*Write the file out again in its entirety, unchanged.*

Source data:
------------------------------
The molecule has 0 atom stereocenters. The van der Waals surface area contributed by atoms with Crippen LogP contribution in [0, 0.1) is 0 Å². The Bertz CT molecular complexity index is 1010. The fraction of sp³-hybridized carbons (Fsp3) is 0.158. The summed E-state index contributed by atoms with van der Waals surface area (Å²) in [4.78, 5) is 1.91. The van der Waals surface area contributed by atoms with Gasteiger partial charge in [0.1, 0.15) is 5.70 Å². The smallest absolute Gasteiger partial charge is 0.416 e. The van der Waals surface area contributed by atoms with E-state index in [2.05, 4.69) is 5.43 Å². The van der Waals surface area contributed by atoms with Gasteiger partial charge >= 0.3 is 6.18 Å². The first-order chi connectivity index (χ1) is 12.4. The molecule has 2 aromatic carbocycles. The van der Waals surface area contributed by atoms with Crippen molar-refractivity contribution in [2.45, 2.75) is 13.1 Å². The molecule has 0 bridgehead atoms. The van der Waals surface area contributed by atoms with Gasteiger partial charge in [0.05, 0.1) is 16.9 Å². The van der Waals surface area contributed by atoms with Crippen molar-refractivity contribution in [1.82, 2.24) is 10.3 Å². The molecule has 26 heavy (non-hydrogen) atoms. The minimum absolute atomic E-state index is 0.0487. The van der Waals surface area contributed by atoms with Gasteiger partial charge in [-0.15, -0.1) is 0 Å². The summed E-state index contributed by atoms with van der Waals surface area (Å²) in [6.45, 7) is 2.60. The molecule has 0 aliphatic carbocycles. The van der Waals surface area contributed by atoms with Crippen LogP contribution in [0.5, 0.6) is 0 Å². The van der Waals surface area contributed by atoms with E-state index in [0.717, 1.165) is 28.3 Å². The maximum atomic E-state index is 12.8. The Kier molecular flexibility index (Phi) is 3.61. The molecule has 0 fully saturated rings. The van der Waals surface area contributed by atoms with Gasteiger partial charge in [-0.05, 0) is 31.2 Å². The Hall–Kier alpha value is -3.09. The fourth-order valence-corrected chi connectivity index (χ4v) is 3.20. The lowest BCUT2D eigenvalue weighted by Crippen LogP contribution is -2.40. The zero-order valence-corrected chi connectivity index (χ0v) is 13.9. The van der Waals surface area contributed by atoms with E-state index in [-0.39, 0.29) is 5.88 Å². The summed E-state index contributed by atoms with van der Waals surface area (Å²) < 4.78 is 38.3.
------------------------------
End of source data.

The molecule has 0 atom stereocenters. The van der Waals surface area contributed by atoms with Crippen LogP contribution in [0, 0.1) is 0 Å². The Bertz CT molecular complexity index is 1010. The fraction of sp³-hybridized carbons (Fsp3) is 0.158. The summed E-state index contributed by atoms with van der Waals surface area (Å²) in [4.78, 5) is 1.91. The van der Waals surface area contributed by atoms with Gasteiger partial charge in [0.1, 0.15) is 5.70 Å². The smallest absolute Gasteiger partial charge is 0.416 e. The van der Waals surface area contributed by atoms with E-state index in [2.05, 4.69) is 5.43 Å². The van der Waals surface area contributed by atoms with Gasteiger partial charge >= 0.3 is 6.18 Å². The first-order chi connectivity index (χ1) is 12.4. The molecule has 2 aromatic carbocycles. The van der Waals surface area contributed by atoms with Crippen molar-refractivity contribution in [2.45, 2.75) is 13.1 Å². The molecule has 0 bridgehead atoms. The van der Waals surface area contributed by atoms with Gasteiger partial charge in [0.05, 0.1) is 16.9 Å². The van der Waals surface area contributed by atoms with Crippen molar-refractivity contribution in [1.82, 2.24) is 10.3 Å². The molecule has 26 heavy (non-hydrogen) atoms. The minimum absolute atomic E-state index is 0.0487. The van der Waals surface area contributed by atoms with Gasteiger partial charge in [-0.15, -0.1) is 0 Å². The summed E-state index contributed by atoms with van der Waals surface area (Å²) in [6.45, 7) is 2.60. The molecule has 0 aliphatic carbocycles. The van der Waals surface area contributed by atoms with Crippen LogP contribution in [0.5, 0.6) is 0 Å². The van der Waals surface area contributed by atoms with E-state index in [0.717, 1.165) is 28.3 Å². The maximum atomic E-state index is 12.8. The Kier molecular flexibility index (Phi) is 3.61. The molecule has 0 fully saturated rings. The van der Waals surface area contributed by atoms with Gasteiger partial charge in [-0.05, 0) is 31.2 Å². The Hall–Kier alpha value is -3.09. The fourth-order valence-corrected chi connectivity index (χ4v) is 3.20. The lowest BCUT2D eigenvalue weighted by Crippen LogP contribution is -2.40. The zero-order valence-corrected chi connectivity index (χ0v) is 13.9. The van der Waals surface area contributed by atoms with E-state index in [-0.39, 0.29) is 5.88 Å². The summed E-state index contributed by atoms with van der Waals surface area (Å²) < 4.78 is 38.3.